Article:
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Hope To Die by Lawrence Block

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His last name notwithstanding, Lawrence Block clearly doesn’t suffer from writer’s block. Over the past 40 years, he’s penned more than 50 books and sustained no fewer than five series, including the adventures of lighthearted, light-fingered burglar Bernie Rhodenbarr and globe-trotting soldier of fortune Evan Tanner. Now, on the 25th anniversary of his introduction in The Sins of the Fathers, Manhattan private detective Matt Scudder, Block’s most enduring creation, returns for his 15th mystery, the enjoyably wistful Hope to Die.

A recovering alcoholic before recovering alcoholics were cool, the 62-year-old Scudder has been sober for 18 years. The onetime NYPD cop has recently surrendered his PI license after abetting a criminal friend, and he no longer needs to work, thanks to second wife Elaine’s profitable rental-property holdings. Still, that doesn’t stop him from investigating crimes like the grisly slaying of a prominent New York City lawyer and his novelist wife in their Upper West Side brownstone. When the alleged perps turn up dead in an apparent murder-suicide, the police close the case — but Scudder doesn’t.

Even as he mellows into senior citizenship — he’s a grandfather now, after all — Scudder remains a compelling figure: a cultured Manhattanite with a taste for classical music, jazz, and boxing, as well as a hard-core Luddite who functions without a car, cell phone, or computer (he’s surprised to learn MacAddict magazine isn’t ”for people who filled up regularly on Happy Meals and Egg McMuffins”). Yet as is the case with all the Scudder mysteries, Hope to Die’s most fascinating character is New York City itself. (If only somebody had told coscreenwriter Oliver Stone that before he adapted Eight Million Ways to Die in 1986 and pointlessly transported Jeff Bridges’ Scudder to L.A.) The author is a longtime Big Apple resident, and he knows every inch of it, from Alphabet City to Marble Hill, ”which is technically part of Manhattan, although there are people living there who think they’re in the Bronx.” Block packs the book with only-in-New York facts, among them a running gag about how Coney Island Avenue doesn’t actually go through Coney Island.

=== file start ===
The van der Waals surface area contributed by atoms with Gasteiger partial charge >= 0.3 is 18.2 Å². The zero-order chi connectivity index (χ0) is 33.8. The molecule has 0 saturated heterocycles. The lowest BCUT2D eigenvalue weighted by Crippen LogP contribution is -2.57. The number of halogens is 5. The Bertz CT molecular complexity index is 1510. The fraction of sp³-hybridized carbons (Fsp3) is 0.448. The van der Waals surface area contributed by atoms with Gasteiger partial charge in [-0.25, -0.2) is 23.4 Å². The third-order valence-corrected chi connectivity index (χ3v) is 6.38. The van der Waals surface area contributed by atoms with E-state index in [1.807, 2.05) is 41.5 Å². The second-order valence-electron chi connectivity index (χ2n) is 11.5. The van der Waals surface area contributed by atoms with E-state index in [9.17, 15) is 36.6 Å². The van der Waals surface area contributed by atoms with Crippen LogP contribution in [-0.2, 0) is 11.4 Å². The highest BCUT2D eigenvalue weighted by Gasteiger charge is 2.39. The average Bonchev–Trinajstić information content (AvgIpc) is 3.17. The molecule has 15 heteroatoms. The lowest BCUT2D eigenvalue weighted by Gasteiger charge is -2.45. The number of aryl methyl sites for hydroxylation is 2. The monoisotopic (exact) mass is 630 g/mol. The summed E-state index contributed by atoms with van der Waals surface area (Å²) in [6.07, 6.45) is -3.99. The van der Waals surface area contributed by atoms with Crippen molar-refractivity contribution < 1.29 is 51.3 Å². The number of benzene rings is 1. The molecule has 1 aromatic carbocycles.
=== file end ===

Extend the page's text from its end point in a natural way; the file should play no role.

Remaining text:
Of course, in the aftermath of the World Trade Center attack, Hope to Die is tinged with even more melancholy than most of Block’s work. The time when the entire city could be obsessed with a simple double-murder case seems like a different epoch. Even though they were written before Sept. 11, certain lines in Hope to Die now resonate with a sickening irony, like when an NYPD detective observes that ”the crime rate’s down, but I swear the guys who are out there are trying to make up for it by being twice as nasty.” A few references, like speculation about a possible future Republican administration, make the work feel even more dated.

Hope to Die isn’t a great whodunit; like its protagonist, it sags a bit around the middle. What sustains your interest are the vividly drawn locals whom Scudder encounters, such as Danny Boy Bell, an albino African-American informant who ”manages to see about as much daylight as an overly cautious vampire,” and T.J., the PI’s streetwise assistant whose myriad aliases include T.J. Goldberg, ”Whoopi’s kid brother” (an in-joke, since the character of Bernie Rhodenbarr was rewritten for the actress in another ill-conceived Block adaptation, 1987’s Burglar). Block also builds tension by intercutting between the private eye’s POV and the murderer’s (although the killer’s identity isn’t revealed until late in the 320-page tome). The culprit’s increasing thirst for blood is especially compelling. In one chilling scene, the sociopath hesitates before offing a victim, realizing ”he has all of this feeling for her, a feeling rather like love, or, more accurately, like what he imagines love must be like.”

Such unembroidered prose is Block’s stock-in-trade, and it perfectly suits Hope to Die’s rueful tale. An affecting subplot finds Scudder dealing with the sudden death of his ex-wife on Long Island, where he discovers that birch trees he planted thirty-some years ago have already expired. ”That doesn’t seem like a very long time for a tree,” the detective ruminates. ”But things don’t always last as long as you expect them to.” One can only hope the Matt Scudder series will live on.

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